Bright Side
NewPopular
Inspiration
Creativity
Wonder

Why You Might Feel a Light Electric Shock When You Touch Someone

The human body can carry wonderful surprises for us. Think, for example, of the fact that we’re sometimes able to conduct electricity in small amounts to other objects. Have you ever received light electric shocks when approaching someone or touching an object? If you’ve wondered why this phenomenon occurs and how it works, this is a good opportunity to finally get some answers to your questions.

Bright Side explains how our body is able to give and receive these little shocks and found some tips on how to avoid it from happening.

The atoms in our body have positive, negative, and neutral energy.

Everything around us is made up of atoms and, of course, that includes the human body. Atoms, in turn, are made of protons, electrons, and neutrons. Each of these has a positive, negative, or neutral charge, respectively, and without exception. And while atoms generally have a somewhat stable number of these 3 types of particles, electrons tend to travel from one place to another all the time. That means that they can move from our furniture to our clothes, and from there to the shoulder of a colleague when we greet them and give them a tap on the shoulder or a handshake.

Static electricity is what happens when the negative energy isn’t balanced.

When there’s a lack of balance between electrons and protons, or in other words, an imbalance of negative and positive energy, something that scientists refer to as static electricity is created. Regardless of its complicated name, you’ve probably created static electricity yourself. For example, if you’ve ever rubbed your hair against a balloon, you’re actually doing that — you’re “picking up” a few electrons more than what you had before. However, if a little while later, you approach a positively charged object, think, for example, of a metal object or anything made of a conductive material, you’ll probably feel a little electric shock. These are the electrons moving from one place to another, trying to regain balance.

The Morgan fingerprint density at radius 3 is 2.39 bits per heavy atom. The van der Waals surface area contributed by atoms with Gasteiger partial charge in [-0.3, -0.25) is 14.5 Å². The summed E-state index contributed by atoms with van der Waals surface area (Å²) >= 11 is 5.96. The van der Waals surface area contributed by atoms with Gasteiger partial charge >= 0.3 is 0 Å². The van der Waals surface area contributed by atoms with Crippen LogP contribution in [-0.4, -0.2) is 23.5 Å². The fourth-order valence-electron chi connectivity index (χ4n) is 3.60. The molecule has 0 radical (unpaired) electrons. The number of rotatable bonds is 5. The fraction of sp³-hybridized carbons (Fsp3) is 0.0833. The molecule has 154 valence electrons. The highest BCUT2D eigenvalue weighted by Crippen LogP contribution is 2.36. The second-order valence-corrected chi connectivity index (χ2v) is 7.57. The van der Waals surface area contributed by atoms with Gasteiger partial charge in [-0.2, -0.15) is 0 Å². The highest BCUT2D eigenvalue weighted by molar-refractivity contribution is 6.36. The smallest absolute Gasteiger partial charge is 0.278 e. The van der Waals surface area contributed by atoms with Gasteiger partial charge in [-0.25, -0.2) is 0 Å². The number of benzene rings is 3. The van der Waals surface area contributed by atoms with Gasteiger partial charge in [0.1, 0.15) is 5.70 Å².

Small electric shocks are more common when the weather is cold and dry.

During the winter, or in parts of the world where the climate is especially dry and cold, static electricity may be more frequent. This is due to the fact that humid air is actually a natural conductor, which, funnily enough, can help to avoid stronger discharges, such as those that take place in environments where humidity is lower. In the case of the latter, the lack of humidity could cause frequent electrical discharges when one is handling or touching certain surfaces.

There are certain materials that give us their electrons and others that make us “send out sparks.”

As you probably already knew, metals are the main conductors of electricity — so much so, that they are used to create special objects whose sole purpose is to conduct electricity. However, there are also fibers, such as polyester, that have a low level of conductivity and can still be involved in the transit of electricity traveling from one place to another when we suddenly give or receive these light electric shocks. Polyester, for instance, is found in many objects that we use in our daily lives including furniture and clothing.

Tips to avoid light electric shock

There a few easy steps you can take if you want to prevent this phenomenon from being a nuisance in your daily life.

  • Don’t use rubber shoes when walking on static-producing floors.
  • Make sure to humidify your rooms if you suspect the cause behind the static to be cold and dry conditions.
  • Use clothes made of cotton to avoid creating static every time you put them on.
  • Keep your skin moisturized.
  • Touch metal constantly so that the static is released in small batches instead of all at once.
  • There are also anti-static products that can help you clean surfaces.

What do you do when you have static and give off these small discharges? Do you avoid contact or do you have a technique you use to get rid of the electrical imbalance?

Share This Article